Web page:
Strider – The No Pedal PREbike

About a year ago, I saw toddlers gliding around the local races on a Strider bikes. Shortly after I reached out to Strider and they sent me one to test for my son Jake. At the time, he was approximately 1.5 years old. I was exited to get him on a bike…

Out of the box the Strider needed just minor installation – the tires, handlebars and the saddle. Within five minutes, it was ready to roll. At almost 2yrs old, Jake was excited with his new toy – a bike. Intrigued, he was quick to sit on it. I lowered the saddle to the lowest position so he can easily touch the ground with his feet flat.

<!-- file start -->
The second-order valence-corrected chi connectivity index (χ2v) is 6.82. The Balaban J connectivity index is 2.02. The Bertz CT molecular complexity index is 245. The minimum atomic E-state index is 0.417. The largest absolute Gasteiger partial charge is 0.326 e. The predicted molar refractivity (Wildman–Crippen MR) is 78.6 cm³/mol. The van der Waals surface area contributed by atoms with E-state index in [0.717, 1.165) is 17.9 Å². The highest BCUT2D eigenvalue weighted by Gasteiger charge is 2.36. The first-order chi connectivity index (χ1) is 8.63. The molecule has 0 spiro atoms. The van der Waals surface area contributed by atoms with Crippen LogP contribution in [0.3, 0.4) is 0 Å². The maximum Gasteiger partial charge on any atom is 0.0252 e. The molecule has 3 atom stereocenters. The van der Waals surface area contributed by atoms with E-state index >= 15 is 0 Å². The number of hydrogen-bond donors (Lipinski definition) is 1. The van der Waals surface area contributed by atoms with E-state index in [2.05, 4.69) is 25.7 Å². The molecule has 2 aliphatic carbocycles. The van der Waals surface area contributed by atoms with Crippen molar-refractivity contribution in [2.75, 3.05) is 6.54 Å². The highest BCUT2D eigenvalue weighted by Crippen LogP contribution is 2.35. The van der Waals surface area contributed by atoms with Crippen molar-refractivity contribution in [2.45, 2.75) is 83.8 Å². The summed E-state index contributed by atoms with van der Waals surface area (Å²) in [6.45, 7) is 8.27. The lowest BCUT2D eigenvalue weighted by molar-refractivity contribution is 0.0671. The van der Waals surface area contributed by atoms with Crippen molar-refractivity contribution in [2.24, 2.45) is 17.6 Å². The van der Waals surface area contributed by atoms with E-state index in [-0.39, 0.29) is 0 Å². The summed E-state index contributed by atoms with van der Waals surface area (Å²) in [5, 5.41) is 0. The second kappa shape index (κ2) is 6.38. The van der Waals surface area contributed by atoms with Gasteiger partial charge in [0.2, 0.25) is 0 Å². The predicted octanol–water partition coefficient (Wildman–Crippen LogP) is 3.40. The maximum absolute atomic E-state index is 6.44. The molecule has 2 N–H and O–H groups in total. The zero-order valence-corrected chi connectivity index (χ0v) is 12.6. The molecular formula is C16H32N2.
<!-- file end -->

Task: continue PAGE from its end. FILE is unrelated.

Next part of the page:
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When Jake first received the Strider bike

For the first few months Jake just walked with the bike while straddling it. At times he would walk next to it while holding the handlebars. It’s all about the comfort level. Sometimes I’ll have him put his feet up on the chainstay/swingarm and give him a push him. This gave him an idea of how balancing and acceleration would feel.

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Jake’s first Kid’s Race… I was running with him

One thing for sure is he was attached to the Strider!

As Jake was getting comfortable with the Strider I gradually raised his seat. This gave him leverage to run while feeling secure with the saddle under his bottoms. We took frequent trips around our neighborhood to build his comfort level. It was eventually working. The key is patience…